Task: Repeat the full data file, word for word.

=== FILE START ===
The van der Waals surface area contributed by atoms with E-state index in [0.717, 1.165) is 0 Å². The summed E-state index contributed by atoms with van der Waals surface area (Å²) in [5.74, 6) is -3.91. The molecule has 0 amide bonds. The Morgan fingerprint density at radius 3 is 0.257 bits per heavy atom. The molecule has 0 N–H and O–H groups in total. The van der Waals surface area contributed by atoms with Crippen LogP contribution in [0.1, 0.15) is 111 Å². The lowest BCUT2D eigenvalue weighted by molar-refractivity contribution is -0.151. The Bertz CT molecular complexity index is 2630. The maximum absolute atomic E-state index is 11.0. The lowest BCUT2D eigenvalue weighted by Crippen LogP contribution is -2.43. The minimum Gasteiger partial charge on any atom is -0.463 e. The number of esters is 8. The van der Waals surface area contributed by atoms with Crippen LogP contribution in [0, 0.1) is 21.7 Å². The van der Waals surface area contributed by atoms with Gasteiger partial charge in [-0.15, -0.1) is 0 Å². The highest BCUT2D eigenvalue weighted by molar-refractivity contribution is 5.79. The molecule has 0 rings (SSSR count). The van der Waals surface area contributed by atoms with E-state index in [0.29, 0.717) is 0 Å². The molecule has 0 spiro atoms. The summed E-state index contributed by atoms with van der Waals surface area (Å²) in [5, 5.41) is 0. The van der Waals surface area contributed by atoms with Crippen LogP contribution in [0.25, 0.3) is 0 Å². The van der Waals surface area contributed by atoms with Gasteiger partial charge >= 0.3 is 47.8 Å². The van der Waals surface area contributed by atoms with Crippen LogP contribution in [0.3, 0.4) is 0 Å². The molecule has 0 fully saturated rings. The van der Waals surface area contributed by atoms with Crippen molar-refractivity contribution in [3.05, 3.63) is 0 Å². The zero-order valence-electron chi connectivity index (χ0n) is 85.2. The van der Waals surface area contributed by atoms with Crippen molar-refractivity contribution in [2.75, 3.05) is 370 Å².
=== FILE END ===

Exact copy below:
The van der Waals surface area contributed by atoms with E-state index in [0.717, 1.165) is 0 Å². The summed E-state index contributed by atoms with van der Waals surface area (Å²) in [5.74, 6) is -3.91. The molecule has 0 amide bonds. The Morgan fingerprint density at radius 3 is 0.257 bits per heavy atom. The molecule has 0 N–H and O–H groups in total. The van der Waals surface area contributed by atoms with Crippen LogP contribution in [0.1, 0.15) is 111 Å². The lowest BCUT2D eigenvalue weighted by molar-refractivity contribution is -0.151. The Bertz CT molecular complexity index is 2630. The maximum absolute atomic E-state index is 11.0. The lowest BCUT2D eigenvalue weighted by Crippen LogP contribution is -2.43. The minimum Gasteiger partial charge on any atom is -0.463 e. The number of esters is 8. The van der Waals surface area contributed by atoms with Crippen LogP contribution in [0, 0.1) is 21.7 Å². The van der Waals surface area contributed by atoms with Gasteiger partial charge in [-0.15, -0.1) is 0 Å². The highest BCUT2D eigenvalue weighted by molar-refractivity contribution is 5.79. The molecule has 0 rings (SSSR count). The van der Waals surface area contributed by atoms with E-state index in [0.29, 0.717) is 0 Å². The molecule has 0 spiro atoms. The summed E-state index contributed by atoms with van der Waals surface area (Å²) in [5, 5.41) is 0. The van der Waals surface area contributed by atoms with Crippen LogP contribution in [0.25, 0.3) is 0 Å². The van der Waals surface area contributed by atoms with Gasteiger partial charge >= 0.3 is 47.8 Å². The van der Waals surface area contributed by atoms with Crippen LogP contribution in [0.3, 0.4) is 0 Å². The molecule has 0 fully saturated rings. The van der Waals surface area contributed by atoms with Crippen molar-refractivity contribution in [3.05, 3.63) is 0 Å². The zero-order valence-electron chi connectivity index (χ0n) is 85.2. The van der Waals surface area contributed by atoms with Crippen molar-refractivity contribution in [2.75, 3.05) is 370 Å².